In general the first few years of marriage and motherhood, wherever you are, can be incredibly difficult.
Many times, a cup of coffee and a good conversation with a Titus 2 mom friend has been much-needed encouragement.
If you happen to be in desperate need of a coffee date like that, would you allow me to treat you to an e-date of sorts? I’m no expert at walking with God through the Little Years, but my heart wants so much to share some of what I’ve learned so far. I’m also no expert at marriage…but I have a heart for that, too. They say that sometimes we can develop a passion for where we have struggled…that’s me.:)
So, let’s pretend that we’re at your favorite coffee shop. Just you and me. We have a cozy, private booth in the back corner of the store. Our children are all at home bonding with their fathers and eating nutritious snacks. We have both just purchased the delicious coffee drink of our choice, and there is a large, warm chocolate chunk cookie on the little table in front of us, already cut in half to share (calorie/gluten/soy/dairy/peanut-free if needed:).You have just asked me, “Erin, how do we do this all?! It seems impossible. I’m trying so hard, but I’m drowning most of the time.” Either that or I have simply picked up on the exhaustion, disenchantment and discouragement on your face.:)
First, can I just tell you that I’m right there with you some days?
Now, let’s take a bite of that cookie. Because Rule #1 is that Chocolate Always Helps. (Just kidding. Sort of. Have you made this yet?!)
Life has so many seasons. It’s a constant ebb and flow and stretching and coasting and then doing it all over again. We get into a good routine and then…growth spurt…job change…out-of-state move…NFP woes…natural disasters..the flu…new baby…
We just can’t do it all, all the time, all at once, or all well. In fact, no other women in history have been asked to do what your average American mom is supposed to be able to do these days.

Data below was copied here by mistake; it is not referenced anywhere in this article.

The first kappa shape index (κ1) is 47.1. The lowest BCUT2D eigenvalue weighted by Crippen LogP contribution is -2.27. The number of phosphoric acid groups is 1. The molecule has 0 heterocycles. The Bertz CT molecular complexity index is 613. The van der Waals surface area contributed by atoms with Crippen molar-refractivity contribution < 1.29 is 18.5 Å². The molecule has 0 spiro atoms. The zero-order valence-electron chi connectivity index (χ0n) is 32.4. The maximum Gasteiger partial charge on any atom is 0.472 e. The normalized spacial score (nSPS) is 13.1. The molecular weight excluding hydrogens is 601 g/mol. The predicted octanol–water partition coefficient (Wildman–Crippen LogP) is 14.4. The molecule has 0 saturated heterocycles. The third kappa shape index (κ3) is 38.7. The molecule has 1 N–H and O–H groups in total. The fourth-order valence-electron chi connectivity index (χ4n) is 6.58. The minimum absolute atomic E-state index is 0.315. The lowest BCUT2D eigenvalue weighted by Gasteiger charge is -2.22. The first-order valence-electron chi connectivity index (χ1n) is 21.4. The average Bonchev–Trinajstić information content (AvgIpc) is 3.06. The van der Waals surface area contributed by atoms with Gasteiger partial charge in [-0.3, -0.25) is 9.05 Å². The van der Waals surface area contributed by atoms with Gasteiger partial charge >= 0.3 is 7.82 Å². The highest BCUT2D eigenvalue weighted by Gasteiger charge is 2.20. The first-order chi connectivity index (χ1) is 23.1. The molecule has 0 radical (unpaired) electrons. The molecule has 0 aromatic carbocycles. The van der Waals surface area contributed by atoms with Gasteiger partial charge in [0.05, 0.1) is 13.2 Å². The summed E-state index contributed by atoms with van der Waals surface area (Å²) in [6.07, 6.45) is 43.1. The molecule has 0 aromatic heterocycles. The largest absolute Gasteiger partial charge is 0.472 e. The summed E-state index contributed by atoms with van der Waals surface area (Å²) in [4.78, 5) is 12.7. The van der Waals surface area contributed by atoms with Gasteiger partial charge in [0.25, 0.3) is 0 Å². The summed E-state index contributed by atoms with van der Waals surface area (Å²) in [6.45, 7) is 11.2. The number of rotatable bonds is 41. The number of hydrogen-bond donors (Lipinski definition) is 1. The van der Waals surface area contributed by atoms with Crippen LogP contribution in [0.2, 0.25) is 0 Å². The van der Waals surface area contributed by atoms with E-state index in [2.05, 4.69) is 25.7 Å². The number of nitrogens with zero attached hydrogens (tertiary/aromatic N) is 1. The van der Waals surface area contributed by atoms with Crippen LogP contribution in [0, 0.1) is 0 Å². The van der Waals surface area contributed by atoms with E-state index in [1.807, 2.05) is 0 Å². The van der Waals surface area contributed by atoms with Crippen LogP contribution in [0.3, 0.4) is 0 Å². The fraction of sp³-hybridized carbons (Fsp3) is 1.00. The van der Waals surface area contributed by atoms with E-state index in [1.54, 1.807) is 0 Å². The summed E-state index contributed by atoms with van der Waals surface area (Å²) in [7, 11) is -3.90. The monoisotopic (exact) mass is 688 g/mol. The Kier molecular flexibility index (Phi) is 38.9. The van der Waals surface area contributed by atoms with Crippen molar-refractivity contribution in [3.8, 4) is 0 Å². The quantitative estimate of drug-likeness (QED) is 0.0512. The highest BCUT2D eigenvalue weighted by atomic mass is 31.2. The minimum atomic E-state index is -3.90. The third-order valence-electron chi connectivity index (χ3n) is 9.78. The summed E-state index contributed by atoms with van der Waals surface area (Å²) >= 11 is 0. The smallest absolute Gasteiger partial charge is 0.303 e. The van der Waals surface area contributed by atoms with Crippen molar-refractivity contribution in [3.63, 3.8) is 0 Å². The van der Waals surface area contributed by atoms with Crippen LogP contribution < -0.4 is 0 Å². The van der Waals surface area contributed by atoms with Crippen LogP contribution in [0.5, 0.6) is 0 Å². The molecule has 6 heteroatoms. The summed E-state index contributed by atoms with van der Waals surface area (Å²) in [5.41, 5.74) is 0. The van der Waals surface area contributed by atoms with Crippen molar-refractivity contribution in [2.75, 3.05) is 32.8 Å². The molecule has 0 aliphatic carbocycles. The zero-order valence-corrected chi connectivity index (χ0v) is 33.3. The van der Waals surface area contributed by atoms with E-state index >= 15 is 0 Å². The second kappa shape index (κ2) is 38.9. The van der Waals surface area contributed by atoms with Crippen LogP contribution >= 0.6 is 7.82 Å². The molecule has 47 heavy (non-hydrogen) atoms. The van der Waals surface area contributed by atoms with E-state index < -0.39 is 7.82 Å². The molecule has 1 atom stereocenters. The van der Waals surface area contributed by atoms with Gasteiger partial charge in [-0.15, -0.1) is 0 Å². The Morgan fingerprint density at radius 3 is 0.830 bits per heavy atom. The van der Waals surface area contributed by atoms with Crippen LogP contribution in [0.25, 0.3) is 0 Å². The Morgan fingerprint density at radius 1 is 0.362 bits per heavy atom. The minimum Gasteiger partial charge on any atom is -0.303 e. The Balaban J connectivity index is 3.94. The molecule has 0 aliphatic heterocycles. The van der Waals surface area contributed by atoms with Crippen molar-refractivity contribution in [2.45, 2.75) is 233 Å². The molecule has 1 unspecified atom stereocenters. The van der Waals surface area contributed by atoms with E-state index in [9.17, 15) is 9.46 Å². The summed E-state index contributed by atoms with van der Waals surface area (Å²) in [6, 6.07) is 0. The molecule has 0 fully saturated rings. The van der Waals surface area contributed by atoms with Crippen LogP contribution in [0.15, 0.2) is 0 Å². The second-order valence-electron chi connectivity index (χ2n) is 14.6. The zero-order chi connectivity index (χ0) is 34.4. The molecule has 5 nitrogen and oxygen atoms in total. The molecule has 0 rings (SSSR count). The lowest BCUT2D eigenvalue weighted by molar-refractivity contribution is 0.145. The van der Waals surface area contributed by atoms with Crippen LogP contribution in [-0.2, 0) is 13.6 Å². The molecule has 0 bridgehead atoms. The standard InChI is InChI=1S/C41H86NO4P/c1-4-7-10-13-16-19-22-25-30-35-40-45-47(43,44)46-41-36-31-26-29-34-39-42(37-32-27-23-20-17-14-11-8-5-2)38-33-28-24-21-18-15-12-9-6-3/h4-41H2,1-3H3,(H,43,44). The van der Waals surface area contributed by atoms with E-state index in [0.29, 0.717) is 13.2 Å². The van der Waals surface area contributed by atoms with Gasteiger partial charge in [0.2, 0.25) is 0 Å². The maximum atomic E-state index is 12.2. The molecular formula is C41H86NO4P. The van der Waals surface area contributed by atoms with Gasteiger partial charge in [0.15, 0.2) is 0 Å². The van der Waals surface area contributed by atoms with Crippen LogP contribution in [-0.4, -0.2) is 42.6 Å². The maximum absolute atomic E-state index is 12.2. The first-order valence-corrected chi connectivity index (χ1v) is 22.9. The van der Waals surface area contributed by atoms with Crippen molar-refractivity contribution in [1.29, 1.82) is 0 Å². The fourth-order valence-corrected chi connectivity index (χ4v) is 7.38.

And of course we’re inadequate to the task. It comes with having a God-given mission. But we mothers join the ranks of Peter, and Moses, and Joshua, and Gideon, and Mary, and a host of other Biblical heroes (and the saints!). God always gives us more than we can handle, because giving us a mission that is more than we can handle is so often the only way that He can get us to fall into His arms so that He can then do some amazing things through us.
The life of faith is a never-ending re-centering of our lives on God: discerning His will and depending on his providence and trusting his timing and blooming where we’re planted. Something that helps so much in any vocation we’re in is to constantly examine ourselves. Every day is great. Every month is helpful. With our spouse is wonderful.
Remember that the mission always goes back to your marriage. Fight for your marriage, and the graces of the sacrament will flow. Let your spouse point you to God, every day, whether its by his holiness or because you’re on your knees in prayer about him. And when you fail and fight and hurt one another over and over and you don’t know how to stop, remember what God wants for you. Something will change, eventually. A phone call, a new acquaintance, a change of heart, a powerful homily, a book…there are so many ways God reaches us. And don’t be afraid to seek out good counseling! Just about all of us go into marriage with wounds and brokenness. A good counselor can be such a gift.
Remember, too, that the vocation to marriage is not all about children. One of the greatest gifts you can give to any children you have are healthy, happy parents. Sometimes fighting for your marriage looks like calling eight people to find a babysitter. Sometimes it means getting counseling. Sometimes it means sending your husband to work out for an hour a few days a week after work. And sometimes–maybe a lot of times–fighting for your marriage means being on your knees in prayer for a thousand nights in a row.